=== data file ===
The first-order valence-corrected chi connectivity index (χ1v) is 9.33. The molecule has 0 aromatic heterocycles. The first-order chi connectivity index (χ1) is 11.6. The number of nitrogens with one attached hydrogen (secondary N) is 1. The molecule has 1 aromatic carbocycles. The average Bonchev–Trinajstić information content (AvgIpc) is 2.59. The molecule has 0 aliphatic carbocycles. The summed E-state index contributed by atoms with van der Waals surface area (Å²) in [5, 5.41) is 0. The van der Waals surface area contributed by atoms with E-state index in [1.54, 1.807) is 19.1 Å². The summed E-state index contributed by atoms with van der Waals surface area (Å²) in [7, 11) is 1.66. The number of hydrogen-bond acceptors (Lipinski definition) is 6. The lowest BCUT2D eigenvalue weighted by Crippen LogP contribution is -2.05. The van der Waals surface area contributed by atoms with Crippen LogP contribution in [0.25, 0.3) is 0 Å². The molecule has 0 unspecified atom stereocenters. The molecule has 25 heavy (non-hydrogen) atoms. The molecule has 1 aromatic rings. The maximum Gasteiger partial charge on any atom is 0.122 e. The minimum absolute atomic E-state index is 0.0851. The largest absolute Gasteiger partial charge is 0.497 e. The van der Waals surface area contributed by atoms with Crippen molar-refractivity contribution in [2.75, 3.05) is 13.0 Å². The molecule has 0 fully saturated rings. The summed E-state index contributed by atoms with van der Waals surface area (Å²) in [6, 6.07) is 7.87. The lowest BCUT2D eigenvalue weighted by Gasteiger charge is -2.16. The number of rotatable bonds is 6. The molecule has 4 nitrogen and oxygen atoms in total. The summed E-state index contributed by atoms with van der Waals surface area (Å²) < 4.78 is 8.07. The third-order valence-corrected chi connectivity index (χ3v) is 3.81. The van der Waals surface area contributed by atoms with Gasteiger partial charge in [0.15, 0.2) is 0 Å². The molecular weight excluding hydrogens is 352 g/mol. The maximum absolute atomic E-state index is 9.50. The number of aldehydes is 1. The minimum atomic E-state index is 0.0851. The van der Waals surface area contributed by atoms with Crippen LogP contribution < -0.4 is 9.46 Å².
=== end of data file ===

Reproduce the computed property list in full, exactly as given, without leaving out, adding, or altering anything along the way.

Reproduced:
The first-order valence-corrected chi connectivity index (χ1v) is 9.33. The molecule has 0 aromatic heterocycles. The first-order chi connectivity index (χ1) is 11.6. The number of nitrogens with one attached hydrogen (secondary N) is 1. The molecule has 1 aromatic carbocycles. The average Bonchev–Trinajstić information content (AvgIpc) is 2.59. The molecule has 0 aliphatic carbocycles. The summed E-state index contributed by atoms with van der Waals surface area (Å²) in [5, 5.41) is 0. The van der Waals surface area contributed by atoms with E-state index in [1.54, 1.807) is 19.1 Å². The summed E-state index contributed by atoms with van der Waals surface area (Å²) in [7, 11) is 1.66. The number of hydrogen-bond acceptors (Lipinski definition) is 6. The lowest BCUT2D eigenvalue weighted by Crippen LogP contribution is -2.05. The van der Waals surface area contributed by atoms with Crippen LogP contribution in [0.25, 0.3) is 0 Å². The molecule has 0 unspecified atom stereocenters. The molecule has 25 heavy (non-hydrogen) atoms. The molecule has 1 aromatic rings. The maximum Gasteiger partial charge on any atom is 0.122 e. The minimum absolute atomic E-state index is 0.0851. The largest absolute Gasteiger partial charge is 0.497 e. The van der Waals surface area contributed by atoms with Crippen molar-refractivity contribution in [2.75, 3.05) is 13.0 Å². The molecule has 0 fully saturated rings. The summed E-state index contributed by atoms with van der Waals surface area (Å²) in [6, 6.07) is 7.87. The lowest BCUT2D eigenvalue weighted by Gasteiger charge is -2.16. The number of rotatable bonds is 6. The molecule has 4 nitrogen and oxygen atoms in total. The summed E-state index contributed by atoms with van der Waals surface area (Å²) < 4.78 is 8.07. The third-order valence-corrected chi connectivity index (χ3v) is 3.81. The van der Waals surface area contributed by atoms with Gasteiger partial charge in [0.15, 0.2) is 0 Å². The molecular weight excluding hydrogens is 352 g/mol. The maximum absolute atomic E-state index is 9.50. The number of aldehydes is 1. The minimum atomic E-state index is 0.0851. The van der Waals surface area contributed by atoms with Crippen LogP contribution < -0.4 is 9.46 Å².